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Italy Probes Pfizer in Alleged $1.2 Billion Tax Fraud Case

Neil Campbell
Neil lives in Canada and writes about society and politics.
Published: October 27, 2022
Italy is investigating Pfizer in an alleged $1.2 billion tax fraud scheme spanning since 2017.
A masked child is injected with a dose of the Pfizer messenger RNA gene therapy COVID vaccine in December of 2021 in Turin, Italy. Insiders from Italy’s Guardia di Finanza, or “Financial Police” told Bloomberg the agency is investigating Pfizer in an alleged $1.2 billion tax fraud scheme occurring since 2017. (Image: Diego Puletto/Getty Images)

The Italian government is probing Pfizer for allegedly dodging €1.2 billion (~$1.2 billion USD) in taxes, according to a new report.

The government’s Guardia di Finanza (roughly translated as “Financial Police”) is probing the company most notable for its novel gene therapy messenger RNA Coronavirus Disease 2019 (COVID-19) injection for allegedly skirting capital reporting requirements by transferring profits to entities in the United States and the Netherlands.

Such matters were reported by Bloomberg on Oct. 26 based on information provided by “people familiar with the investigation” who “asked not to be named as the information isn’t public.”

No official communique on the case appears on the agency’s website.

The informants told the outlet that the investigation far predates the COVID pseudo-pandemic, starting as far back as 2017, allegedly sending “the capital to foreign affiliates that are linked to Delaware-based Pfizer Production LLC and Pfizer Manufacturing LLC” in order to evade a tax rate as high as 26 percent.

A company spokesperson denied any wrongdoing when Bloomberg requested comment, while a spokesperson for Guardia declined to comment on the case.

The tipsters were paraphrased as stating that Guardia has also alleged that Pfizer may have affected shareholders as it “decided not to distribute dividends during the period of the investigation, remunerating its shareholders through reduction of the company’s share capital.”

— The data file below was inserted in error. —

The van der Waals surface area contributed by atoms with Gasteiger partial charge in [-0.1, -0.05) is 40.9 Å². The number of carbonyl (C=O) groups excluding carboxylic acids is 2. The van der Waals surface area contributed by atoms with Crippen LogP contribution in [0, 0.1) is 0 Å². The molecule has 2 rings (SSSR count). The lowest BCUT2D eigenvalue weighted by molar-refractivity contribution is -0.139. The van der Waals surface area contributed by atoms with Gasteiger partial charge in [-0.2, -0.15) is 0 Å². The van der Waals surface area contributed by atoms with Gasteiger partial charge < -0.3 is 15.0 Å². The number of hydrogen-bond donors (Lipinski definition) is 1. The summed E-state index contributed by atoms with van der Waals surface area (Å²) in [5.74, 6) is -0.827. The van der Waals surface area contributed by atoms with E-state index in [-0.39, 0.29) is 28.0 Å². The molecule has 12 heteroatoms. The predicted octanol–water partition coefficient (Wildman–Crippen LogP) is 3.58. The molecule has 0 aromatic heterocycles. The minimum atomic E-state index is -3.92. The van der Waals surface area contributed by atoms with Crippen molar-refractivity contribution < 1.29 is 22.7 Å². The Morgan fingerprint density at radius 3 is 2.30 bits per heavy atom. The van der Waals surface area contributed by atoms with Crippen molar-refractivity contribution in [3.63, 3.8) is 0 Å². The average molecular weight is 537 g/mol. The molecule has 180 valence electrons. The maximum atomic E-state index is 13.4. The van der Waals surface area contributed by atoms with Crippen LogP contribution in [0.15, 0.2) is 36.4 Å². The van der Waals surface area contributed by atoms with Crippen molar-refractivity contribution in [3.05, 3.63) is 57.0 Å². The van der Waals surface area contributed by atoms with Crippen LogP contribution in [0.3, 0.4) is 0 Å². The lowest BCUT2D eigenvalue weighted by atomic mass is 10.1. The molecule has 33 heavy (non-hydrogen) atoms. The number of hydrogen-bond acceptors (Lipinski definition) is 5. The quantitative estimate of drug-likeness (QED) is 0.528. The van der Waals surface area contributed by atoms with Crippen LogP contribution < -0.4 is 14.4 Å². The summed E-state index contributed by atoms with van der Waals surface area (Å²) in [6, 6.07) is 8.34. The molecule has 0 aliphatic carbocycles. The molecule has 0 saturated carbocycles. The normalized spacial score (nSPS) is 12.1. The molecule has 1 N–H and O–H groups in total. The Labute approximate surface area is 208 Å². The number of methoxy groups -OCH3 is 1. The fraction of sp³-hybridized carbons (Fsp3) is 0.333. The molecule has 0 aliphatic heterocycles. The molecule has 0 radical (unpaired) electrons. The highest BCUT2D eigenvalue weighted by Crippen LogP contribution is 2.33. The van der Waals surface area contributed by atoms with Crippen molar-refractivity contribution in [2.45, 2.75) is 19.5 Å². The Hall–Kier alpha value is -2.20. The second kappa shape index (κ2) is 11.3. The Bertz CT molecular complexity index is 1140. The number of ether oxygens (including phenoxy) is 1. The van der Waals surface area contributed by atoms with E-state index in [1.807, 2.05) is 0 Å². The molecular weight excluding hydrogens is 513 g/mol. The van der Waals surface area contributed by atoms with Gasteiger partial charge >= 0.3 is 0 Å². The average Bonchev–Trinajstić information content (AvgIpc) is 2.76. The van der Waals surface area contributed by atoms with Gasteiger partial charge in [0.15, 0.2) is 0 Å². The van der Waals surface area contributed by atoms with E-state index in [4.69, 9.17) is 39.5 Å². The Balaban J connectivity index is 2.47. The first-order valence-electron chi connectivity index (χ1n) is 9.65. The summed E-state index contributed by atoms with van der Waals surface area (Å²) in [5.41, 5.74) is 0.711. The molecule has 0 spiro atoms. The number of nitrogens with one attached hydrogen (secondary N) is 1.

The news comes on the back of an Oct. 14 press release by the European Public Prosecutor’s Office announcing an investigation into the European Union’s acquisition of vaccines during the pandemic.

The announcement was made in a brief, three sentence update on the agency’s website, stating, “The European Public Prosecutor’s Office (EPPO) confirms that it has an ongoing investigation into the acquisition of COVID-19 vaccines in the European Union. This exceptional confirmation comes after the extremely high public interest. No further details will be made public at this stage.”

In January, the EU’s Ombudsman Emily O’Reilly criticized President Ursula von der Leyen for dodging a public records access request that would have revealed text messages made between von der Leyen and Pfizer boss Albert Bourla.

Politico reported that O’Reilly found “that the Commission had not asked von der Leyen’s office to search for text messages, despite…specifically requesting them. Instead, it asked for items that meet the Commission’s criteria for recording ‘documents’ — a definition that does not include text messages.”

O’Reilly declared in a statement, “The narrow way in which this public access request was treated meant that no attempt was made to identify if any text messages existed…This falls short of reasonable expectations of transparency and administrative standards in the Commission.”

The existence of the messages came to light in an April of 2021 article by The New York Times, which attempted to praise the EU President for personally working to procure doses amid the globalist bloc’s worldwide vaccination edict and the vaccine passport social credit that followed.

NYT stated that “critics inside and outside the European Union questioned Ms. von der Leyen’s leadership and accused her of mishandling the crisis” after injections couldn’t be procured.

But the crisis instead turned into a political opportunity, “For a month, Ms. von der Leyen had been exchanging texts and calls with Albert Bourla, the chief executive of Pfizer, another vaccine supplier to the bloc.” 

“And as they spoke, two things became clear: Pfizer might have more doses it could offer the bloc — many more. And the European Union would be thrilled to have them,” the article continued.

In casting a rosy light on von der Leyen’s hustle, NYT may have implicated there was a potential conflict of interest as it stated, “That personal diplomacy played a big role in a deal, to be finalized this week, in which the European Union will lock in 1.8 billion doses from Pfizer, which, with its smaller German partner, BioNTech, made the first Covid-19 vaccine to get regulatory approval in the European Union.”